Inventory is the goods or materials a business intends to sell to customers for profit. Inventory management, a critical element of the supply chain, tracks inventory from manufacturers to warehouses and from these facilities to the point of sale. The goal of inventory management is to have the right products in the right place at the right time. This requires inventory visibility — knowing when to order, how much to order and where to store stock. The basic steps of inventory management include:
- Purchasing inventory: Ready-to-sell goods are purchased and delivered to the warehouse or directly to the point of sale.
- Storing inventory: Inventory is stored until needed. Goods or materials are transferred across your fulfillment network until ready for shipment.
- Profiting from inventory: The amount of product for sale is controlled. First, finished goods are pulled to fulfill orders. Then, products are shipped to customers.
Inventory can be a company’s most important asset. Inventory management is where all the elements of the supply chain converge. Too little inventory when and where it’s needed can create unhappy customers. But a large inventory has its liabilities — the cost to store and insure it and the risk of spoilage, theft and damage. Companies with complex supply chains and manufacturing processes must find the right balance between having too much inventory on hand or not enough.
What are the types of inventory management?
Periodic inventory management
The periodic inventory system is a method of inventory valuation for financial reporting purposes in which a physical count of the inventory is performed at specific intervals. This accounting method takes inventory at the beginning of a period, adds new inventory purchases, and deducts ending inventory to derive the cost of goods sold.
Barcode inventory management
Businesses use barcode inventory management systems to assign a number to each product they sell. They can associate several data points to the number, including the supplier, product dimensions, weight, and even variable data, such as how many are in stock.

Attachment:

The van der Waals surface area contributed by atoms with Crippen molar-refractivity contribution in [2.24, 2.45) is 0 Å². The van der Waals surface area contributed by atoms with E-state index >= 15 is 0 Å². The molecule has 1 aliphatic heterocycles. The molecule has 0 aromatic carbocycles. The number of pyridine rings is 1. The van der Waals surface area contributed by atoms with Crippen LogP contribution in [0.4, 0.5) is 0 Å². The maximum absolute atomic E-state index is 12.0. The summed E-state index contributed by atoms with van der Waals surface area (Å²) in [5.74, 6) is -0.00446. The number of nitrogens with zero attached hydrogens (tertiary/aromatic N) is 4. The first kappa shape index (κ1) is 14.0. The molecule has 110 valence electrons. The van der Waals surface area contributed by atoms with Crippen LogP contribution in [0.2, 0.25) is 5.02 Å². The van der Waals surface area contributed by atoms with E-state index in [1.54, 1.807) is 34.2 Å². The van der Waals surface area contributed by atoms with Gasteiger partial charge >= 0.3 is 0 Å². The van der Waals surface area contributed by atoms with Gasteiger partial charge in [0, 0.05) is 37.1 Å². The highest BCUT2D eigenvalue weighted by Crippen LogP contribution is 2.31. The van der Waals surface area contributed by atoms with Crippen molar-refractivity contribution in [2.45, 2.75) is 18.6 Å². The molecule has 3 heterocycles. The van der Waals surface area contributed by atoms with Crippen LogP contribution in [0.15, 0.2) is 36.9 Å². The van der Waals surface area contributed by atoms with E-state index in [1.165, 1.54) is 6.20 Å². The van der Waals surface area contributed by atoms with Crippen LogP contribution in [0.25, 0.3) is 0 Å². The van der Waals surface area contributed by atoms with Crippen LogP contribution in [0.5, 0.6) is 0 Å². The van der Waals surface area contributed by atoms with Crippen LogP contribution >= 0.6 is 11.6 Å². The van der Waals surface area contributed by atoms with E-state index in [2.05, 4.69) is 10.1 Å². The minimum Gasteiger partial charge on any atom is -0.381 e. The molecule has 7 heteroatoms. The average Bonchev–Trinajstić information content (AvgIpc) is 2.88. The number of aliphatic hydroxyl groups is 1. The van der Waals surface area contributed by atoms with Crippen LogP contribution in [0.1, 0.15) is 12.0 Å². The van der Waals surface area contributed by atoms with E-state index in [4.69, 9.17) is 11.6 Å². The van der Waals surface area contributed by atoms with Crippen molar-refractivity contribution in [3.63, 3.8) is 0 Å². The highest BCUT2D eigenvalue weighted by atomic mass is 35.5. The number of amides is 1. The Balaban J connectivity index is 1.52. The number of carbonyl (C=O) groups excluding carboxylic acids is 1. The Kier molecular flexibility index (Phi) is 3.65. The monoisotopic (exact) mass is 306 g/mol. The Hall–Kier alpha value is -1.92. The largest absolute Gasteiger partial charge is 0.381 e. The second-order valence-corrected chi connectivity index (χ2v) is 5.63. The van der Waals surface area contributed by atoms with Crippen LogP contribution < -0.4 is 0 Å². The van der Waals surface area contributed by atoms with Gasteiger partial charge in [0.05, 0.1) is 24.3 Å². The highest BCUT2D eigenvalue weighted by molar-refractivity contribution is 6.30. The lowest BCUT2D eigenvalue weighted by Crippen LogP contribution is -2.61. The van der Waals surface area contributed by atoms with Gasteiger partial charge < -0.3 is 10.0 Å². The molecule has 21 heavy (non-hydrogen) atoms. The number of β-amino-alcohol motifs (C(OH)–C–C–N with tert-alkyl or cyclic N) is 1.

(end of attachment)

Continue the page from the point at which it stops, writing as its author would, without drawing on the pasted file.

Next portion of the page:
RFID inventory management
RFID or radio frequency identification is a system that wirelessly transmits the identity of a product in the form of a unique serial number to track items and provide detailed product information. The warehouse management system based on RFID can improve efficiency, increase inventory visibility and ensure the rapid self-recording of receiving and delivery.
Spreadsheets, hand-counted stock levels and manual order placement have largely been replaced by advanced inventory tracking software. An inventory management system can simplify the process of ordering, storing and using inventory by automating end-to-end production, business management, demand forecasting and accounting.
The future of inventory management
Globalization, technology and empowered consumers are changing the way businesses manage inventory. Supply chain operators will use technologies that provide significant insights into how supply chain performance can be improved. They’ll anticipate logistics costs and performance anomalies before they occur and understand where automation can deliver significant scale advantages.
In the future, these technologies will continue to transform inventory management:
Intelligent, self-correcting AI will make inventory monitoring more accurate and reduce material waste.
Internet of Things
Data from IoT sensors will provide insight into inventory location and status.
Disparate parties will be connected through a unified and immutable record of all transactions.
Intelligent order management
Supply chains will master inventory visibility with improved demand forecasting and automation.
Unprecedented computational power will solve previously unsolvable problems.
An inventory management system optimizes inventory levels and ensures product availability across multiple channels. It provides a single, real-time view of items, inventory and orders across all locations and selling channels. This enables businesses to carry less inventory on hand and frees up cash in other parts of the business. In addition, an inventory management system helps keep inventory costs low while delivering on customer expectations.